U.S. stocks managed a largely flat close Wednesday -- despite disappointing holiday retail news -- as the battered financial sector and energy companies gave a boost to the broader market.
All three major U.S. indexes barely finished positive on a day when a holiday hangover seemed to have infected the market.
The Dow Jones industrial average was up 2.36 points, or 0.02 percent, at 13,551.69. The Standard & Poor's 500 Index was up 1.21 points, or 0.08 percent, at 1,497.66. The Nasdaq Composite Index rose 10.91 points, or 0.40 percent, at 2,724.41.
The S&P moved off its lows when battered bond insurers MBIA and Ambac recovered some of the losses they had posted in recent weeks. Investment banker Bear Stearns also showed gains after British financier increased his stake in the firm.
Oil rose above $96 a barrel before backing off, ahead of a government report expected to show US crude inventories fell for a sixth straight week. Exxon Mobil led energy stocks to the upside, with gains posted also by ConocoPhillips and Total SA.
On the downside, shares dipped substantially for retailers after indications that they were going to suffer this year.
Target issued a Christmas Eve warning after the Monday bell that its same-store sales were likely to miss estimates, and other retailers could follow suit. Target shares dropped, as did those at numerous other retailers.
On Christmas Day, a report by MasterCard Advisors' SpendingPulse showed retail sales rose 3.6 percent in the holiday season, at the lower end of expectations, helped by a late-season spending surge on some items.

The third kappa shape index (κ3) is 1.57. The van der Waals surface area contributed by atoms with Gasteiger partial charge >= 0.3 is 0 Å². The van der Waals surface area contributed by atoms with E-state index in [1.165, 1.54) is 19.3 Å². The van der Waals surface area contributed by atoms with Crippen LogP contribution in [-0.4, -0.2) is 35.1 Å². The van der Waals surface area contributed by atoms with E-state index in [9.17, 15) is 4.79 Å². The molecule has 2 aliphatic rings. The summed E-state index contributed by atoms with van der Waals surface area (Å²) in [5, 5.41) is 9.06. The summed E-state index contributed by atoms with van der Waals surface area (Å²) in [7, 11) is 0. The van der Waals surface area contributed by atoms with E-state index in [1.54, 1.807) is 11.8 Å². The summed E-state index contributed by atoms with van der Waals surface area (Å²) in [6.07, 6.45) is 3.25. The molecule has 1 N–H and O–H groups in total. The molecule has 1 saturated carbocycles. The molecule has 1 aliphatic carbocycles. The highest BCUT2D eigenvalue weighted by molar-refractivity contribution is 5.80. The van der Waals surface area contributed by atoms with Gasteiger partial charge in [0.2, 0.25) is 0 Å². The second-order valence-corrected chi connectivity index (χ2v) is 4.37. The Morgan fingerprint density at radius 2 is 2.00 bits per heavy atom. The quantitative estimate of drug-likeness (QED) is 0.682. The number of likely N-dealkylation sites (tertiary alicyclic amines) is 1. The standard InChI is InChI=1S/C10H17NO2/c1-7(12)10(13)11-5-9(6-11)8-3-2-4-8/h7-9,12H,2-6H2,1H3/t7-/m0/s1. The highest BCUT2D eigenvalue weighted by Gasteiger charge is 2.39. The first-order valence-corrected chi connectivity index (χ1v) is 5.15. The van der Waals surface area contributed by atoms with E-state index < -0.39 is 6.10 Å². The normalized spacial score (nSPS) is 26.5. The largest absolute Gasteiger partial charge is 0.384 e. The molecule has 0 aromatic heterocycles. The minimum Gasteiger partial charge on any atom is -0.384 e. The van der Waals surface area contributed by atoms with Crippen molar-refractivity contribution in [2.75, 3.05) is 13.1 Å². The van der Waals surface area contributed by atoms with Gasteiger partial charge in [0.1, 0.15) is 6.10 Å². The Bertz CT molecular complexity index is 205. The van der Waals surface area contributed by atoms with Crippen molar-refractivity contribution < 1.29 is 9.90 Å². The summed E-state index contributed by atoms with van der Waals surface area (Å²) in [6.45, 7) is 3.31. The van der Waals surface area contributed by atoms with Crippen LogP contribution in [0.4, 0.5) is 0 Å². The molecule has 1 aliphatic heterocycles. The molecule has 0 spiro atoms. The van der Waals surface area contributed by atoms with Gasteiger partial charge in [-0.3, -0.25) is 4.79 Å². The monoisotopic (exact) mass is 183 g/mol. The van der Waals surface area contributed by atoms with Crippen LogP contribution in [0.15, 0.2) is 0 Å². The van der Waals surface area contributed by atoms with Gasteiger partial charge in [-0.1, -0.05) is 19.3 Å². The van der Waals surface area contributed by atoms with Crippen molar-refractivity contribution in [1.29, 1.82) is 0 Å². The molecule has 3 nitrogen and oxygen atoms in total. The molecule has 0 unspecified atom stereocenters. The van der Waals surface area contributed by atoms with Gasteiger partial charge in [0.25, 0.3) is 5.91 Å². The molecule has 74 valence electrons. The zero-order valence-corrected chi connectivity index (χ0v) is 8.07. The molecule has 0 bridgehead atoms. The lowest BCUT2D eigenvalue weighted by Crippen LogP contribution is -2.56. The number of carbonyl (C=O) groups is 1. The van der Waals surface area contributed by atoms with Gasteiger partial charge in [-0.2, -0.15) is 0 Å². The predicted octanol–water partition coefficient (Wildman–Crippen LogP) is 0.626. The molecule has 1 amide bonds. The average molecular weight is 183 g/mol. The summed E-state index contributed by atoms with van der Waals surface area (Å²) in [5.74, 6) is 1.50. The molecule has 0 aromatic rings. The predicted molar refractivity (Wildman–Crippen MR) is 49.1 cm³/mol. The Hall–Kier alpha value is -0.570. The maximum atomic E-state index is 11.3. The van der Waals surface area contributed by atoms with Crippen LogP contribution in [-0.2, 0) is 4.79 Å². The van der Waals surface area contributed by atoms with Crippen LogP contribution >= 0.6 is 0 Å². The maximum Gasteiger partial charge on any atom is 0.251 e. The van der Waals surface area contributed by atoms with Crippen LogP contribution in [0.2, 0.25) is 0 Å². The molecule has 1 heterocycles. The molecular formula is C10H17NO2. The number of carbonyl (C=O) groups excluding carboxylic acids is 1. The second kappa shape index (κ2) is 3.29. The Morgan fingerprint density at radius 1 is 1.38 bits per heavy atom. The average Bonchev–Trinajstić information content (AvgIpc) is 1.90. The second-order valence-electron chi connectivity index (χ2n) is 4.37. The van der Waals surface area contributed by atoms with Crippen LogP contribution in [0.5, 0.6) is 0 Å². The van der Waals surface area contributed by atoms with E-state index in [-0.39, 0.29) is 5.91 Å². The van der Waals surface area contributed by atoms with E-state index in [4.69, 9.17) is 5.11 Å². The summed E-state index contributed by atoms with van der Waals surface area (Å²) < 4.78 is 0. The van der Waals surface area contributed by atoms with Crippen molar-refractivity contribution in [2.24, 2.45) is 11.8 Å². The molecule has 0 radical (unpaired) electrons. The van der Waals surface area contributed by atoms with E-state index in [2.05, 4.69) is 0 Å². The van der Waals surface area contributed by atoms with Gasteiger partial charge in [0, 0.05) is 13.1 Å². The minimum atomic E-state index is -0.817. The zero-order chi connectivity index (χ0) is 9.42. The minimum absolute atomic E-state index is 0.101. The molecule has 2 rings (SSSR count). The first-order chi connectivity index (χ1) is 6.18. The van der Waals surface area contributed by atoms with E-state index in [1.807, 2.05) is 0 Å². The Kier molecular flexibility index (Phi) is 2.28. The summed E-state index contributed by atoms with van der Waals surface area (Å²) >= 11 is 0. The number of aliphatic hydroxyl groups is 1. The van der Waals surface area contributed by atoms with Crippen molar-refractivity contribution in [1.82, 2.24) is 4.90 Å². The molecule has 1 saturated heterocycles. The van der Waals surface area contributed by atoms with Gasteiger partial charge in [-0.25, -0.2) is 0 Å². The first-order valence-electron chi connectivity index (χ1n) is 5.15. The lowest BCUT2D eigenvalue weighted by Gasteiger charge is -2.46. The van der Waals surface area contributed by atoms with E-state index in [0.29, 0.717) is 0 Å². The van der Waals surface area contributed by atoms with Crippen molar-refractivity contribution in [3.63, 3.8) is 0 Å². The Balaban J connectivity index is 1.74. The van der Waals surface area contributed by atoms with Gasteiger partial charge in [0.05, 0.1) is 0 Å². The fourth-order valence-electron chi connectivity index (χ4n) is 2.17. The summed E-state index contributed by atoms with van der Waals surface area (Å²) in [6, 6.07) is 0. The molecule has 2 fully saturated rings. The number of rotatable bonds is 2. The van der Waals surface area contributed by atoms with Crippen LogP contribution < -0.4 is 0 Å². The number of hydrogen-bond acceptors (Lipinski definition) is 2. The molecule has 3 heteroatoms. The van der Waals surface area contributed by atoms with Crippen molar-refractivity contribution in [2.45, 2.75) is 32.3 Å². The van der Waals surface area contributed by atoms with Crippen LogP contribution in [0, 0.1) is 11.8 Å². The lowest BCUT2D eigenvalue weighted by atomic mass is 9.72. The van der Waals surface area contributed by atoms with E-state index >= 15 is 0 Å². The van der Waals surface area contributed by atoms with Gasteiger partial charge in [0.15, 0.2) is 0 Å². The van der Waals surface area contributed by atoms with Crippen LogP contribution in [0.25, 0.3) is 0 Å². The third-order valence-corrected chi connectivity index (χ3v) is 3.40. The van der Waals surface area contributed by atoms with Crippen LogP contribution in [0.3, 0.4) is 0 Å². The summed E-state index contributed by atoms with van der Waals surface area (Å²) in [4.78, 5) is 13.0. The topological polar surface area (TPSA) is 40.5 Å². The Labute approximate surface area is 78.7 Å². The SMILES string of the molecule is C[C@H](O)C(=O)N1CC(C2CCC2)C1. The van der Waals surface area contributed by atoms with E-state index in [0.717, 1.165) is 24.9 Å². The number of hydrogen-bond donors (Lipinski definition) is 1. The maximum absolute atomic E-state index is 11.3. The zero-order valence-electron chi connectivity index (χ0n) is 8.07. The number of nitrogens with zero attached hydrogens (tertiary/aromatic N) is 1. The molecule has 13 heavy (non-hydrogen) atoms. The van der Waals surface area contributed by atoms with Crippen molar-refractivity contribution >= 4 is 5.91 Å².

The retail slump added up to a down day for Wall Street, though the news wasn't expected to have much of a spillover effect as the market moves forward.
"I don't think retail is the signature of the market. It's not like, as retail goes the market goes," said Nadav Baum, managing director of investments for BPU Investment Management. "It's not like the financials, it's not like the tech world.
"If you take a look at bigger money managers, hedge funds, the people who roil the markets, they have very small pieces of retail."
The Nasdaq shrugged off the shopping troubles, with tech retailers showing gains and the index overall being powered by surges in Apple and Google, which gained despite a court setback in a patent fight.
Not all financials had a good day. Citigroup and American International Group were among the biggest drags on the Dow.
Adding to the market woes was a report showing that prices of existing single-family homes recorded their biggest annual drop in October, suggesting the housing slump is far from over. The Dow Jones U.S. Home Construction Index tumbled 1.1 percent after the housing numbers were released.
The numbers meant bad news for battered home builders, whose shares were mostly lower.
In other market news, Berkshire Hathaway, Warren Buffett's investment company, said it will pay $4.5 billionfor 60 percent of Marmon Holdings, a private company of more than 125 manufacturing and service businesses.
In foreign exchange, the yen hovered near a seven-week low against the dollar as signs of a recovery in risk appetite were seen supporting demand for carry trades. Treasurys erased earlier losses as traders covered short positions before a $22 billion two-year Treasury note auction.